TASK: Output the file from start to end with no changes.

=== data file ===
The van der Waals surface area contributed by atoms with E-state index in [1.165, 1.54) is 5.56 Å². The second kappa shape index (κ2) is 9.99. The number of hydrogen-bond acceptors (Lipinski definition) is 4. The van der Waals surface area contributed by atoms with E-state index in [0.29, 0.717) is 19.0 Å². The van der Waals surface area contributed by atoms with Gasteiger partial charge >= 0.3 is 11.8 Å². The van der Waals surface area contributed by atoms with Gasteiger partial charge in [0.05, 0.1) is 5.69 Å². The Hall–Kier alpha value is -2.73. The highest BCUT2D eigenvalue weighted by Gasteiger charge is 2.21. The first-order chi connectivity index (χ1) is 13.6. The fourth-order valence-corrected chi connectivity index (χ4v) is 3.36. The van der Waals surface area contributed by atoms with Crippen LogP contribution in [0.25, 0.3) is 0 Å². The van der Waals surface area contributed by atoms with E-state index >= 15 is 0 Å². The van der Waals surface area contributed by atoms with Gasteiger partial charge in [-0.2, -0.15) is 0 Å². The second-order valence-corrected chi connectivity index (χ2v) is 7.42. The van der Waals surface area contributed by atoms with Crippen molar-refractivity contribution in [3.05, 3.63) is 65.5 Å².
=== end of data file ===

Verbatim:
The van der Waals surface area contributed by atoms with E-state index in [1.165, 1.54) is 5.56 Å². The second kappa shape index (κ2) is 9.99. The number of hydrogen-bond acceptors (Lipinski definition) is 4. The van der Waals surface area contributed by atoms with E-state index in [0.29, 0.717) is 19.0 Å². The van der Waals surface area contributed by atoms with Gasteiger partial charge >= 0.3 is 11.8 Å². The van der Waals surface area contributed by atoms with Gasteiger partial charge in [0.05, 0.1) is 5.69 Å². The Hall–Kier alpha value is -2.73. The highest BCUT2D eigenvalue weighted by Gasteiger charge is 2.21. The first-order chi connectivity index (χ1) is 13.6. The fourth-order valence-corrected chi connectivity index (χ4v) is 3.36. The van der Waals surface area contributed by atoms with Crippen LogP contribution in [0.25, 0.3) is 0 Å². The van der Waals surface area contributed by atoms with E-state index >= 15 is 0 Å². The van der Waals surface area contributed by atoms with Gasteiger partial charge in [-0.2, -0.15) is 0 Å². The second-order valence-corrected chi connectivity index (χ2v) is 7.42. The van der Waals surface area contributed by atoms with Crippen molar-refractivity contribution in [3.05, 3.63) is 65.5 Å².